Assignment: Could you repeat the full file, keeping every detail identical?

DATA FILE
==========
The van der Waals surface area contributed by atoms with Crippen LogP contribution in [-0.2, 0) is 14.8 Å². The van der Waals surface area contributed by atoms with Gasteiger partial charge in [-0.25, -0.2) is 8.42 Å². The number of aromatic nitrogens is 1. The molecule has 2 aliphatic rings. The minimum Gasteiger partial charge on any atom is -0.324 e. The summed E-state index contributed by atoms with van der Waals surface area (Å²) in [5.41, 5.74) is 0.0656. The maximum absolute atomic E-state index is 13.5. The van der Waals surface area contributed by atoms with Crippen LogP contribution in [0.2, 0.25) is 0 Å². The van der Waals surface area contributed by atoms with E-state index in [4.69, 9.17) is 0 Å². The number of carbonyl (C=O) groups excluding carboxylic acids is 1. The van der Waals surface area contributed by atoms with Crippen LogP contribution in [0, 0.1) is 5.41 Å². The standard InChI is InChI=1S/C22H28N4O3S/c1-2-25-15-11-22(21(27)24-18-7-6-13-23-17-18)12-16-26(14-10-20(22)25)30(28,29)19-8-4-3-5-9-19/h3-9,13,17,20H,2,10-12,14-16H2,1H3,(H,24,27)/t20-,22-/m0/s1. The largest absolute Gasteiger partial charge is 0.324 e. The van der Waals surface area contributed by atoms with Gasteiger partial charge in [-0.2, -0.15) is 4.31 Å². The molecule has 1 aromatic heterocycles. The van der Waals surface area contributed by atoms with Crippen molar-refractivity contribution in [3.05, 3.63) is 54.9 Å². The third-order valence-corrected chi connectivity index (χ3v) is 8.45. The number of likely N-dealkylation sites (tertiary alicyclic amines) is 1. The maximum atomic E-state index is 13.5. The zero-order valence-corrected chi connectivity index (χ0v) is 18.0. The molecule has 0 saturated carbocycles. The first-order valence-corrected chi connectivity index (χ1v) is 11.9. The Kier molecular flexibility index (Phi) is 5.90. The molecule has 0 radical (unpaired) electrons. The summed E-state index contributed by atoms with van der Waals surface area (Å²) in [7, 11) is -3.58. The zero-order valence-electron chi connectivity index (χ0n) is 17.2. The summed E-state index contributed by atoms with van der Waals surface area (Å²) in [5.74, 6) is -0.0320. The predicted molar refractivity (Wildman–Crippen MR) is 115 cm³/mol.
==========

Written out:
The van der Waals surface area contributed by atoms with Crippen LogP contribution in [-0.2, 0) is 14.8 Å². The van der Waals surface area contributed by atoms with Gasteiger partial charge in [-0.25, -0.2) is 8.42 Å². The number of aromatic nitrogens is 1. The molecule has 2 aliphatic rings. The minimum Gasteiger partial charge on any atom is -0.324 e. The summed E-state index contributed by atoms with van der Waals surface area (Å²) in [5.41, 5.74) is 0.0656. The maximum absolute atomic E-state index is 13.5. The van der Waals surface area contributed by atoms with Crippen LogP contribution in [0.2, 0.25) is 0 Å². The van der Waals surface area contributed by atoms with E-state index in [4.69, 9.17) is 0 Å². The number of carbonyl (C=O) groups excluding carboxylic acids is 1. The van der Waals surface area contributed by atoms with Crippen LogP contribution in [0, 0.1) is 5.41 Å². The standard InChI is InChI=1S/C22H28N4O3S/c1-2-25-15-11-22(21(27)24-18-7-6-13-23-17-18)12-16-26(14-10-20(22)25)30(28,29)19-8-4-3-5-9-19/h3-9,13,17,20H,2,10-12,14-16H2,1H3,(H,24,27)/t20-,22-/m0/s1. The largest absolute Gasteiger partial charge is 0.324 e. The van der Waals surface area contributed by atoms with Gasteiger partial charge in [-0.2, -0.15) is 4.31 Å². The molecule has 1 aromatic heterocycles. The van der Waals surface area contributed by atoms with Crippen molar-refractivity contribution in [3.05, 3.63) is 54.9 Å². The third-order valence-corrected chi connectivity index (χ3v) is 8.45. The number of likely N-dealkylation sites (tertiary alicyclic amines) is 1. The maximum atomic E-state index is 13.5. The zero-order valence-corrected chi connectivity index (χ0v) is 18.0. The molecule has 0 saturated carbocycles. The first-order valence-corrected chi connectivity index (χ1v) is 11.9. The Kier molecular flexibility index (Phi) is 5.90. The molecule has 0 radical (unpaired) electrons. The summed E-state index contributed by atoms with van der Waals surface area (Å²) in [7, 11) is -3.58. The zero-order valence-electron chi connectivity index (χ0n) is 17.2. The summed E-state index contributed by atoms with van der Waals surface area (Å²) in [5.74, 6) is -0.0320. The predicted molar refractivity (Wildman–Crippen MR) is 115 cm³/mol.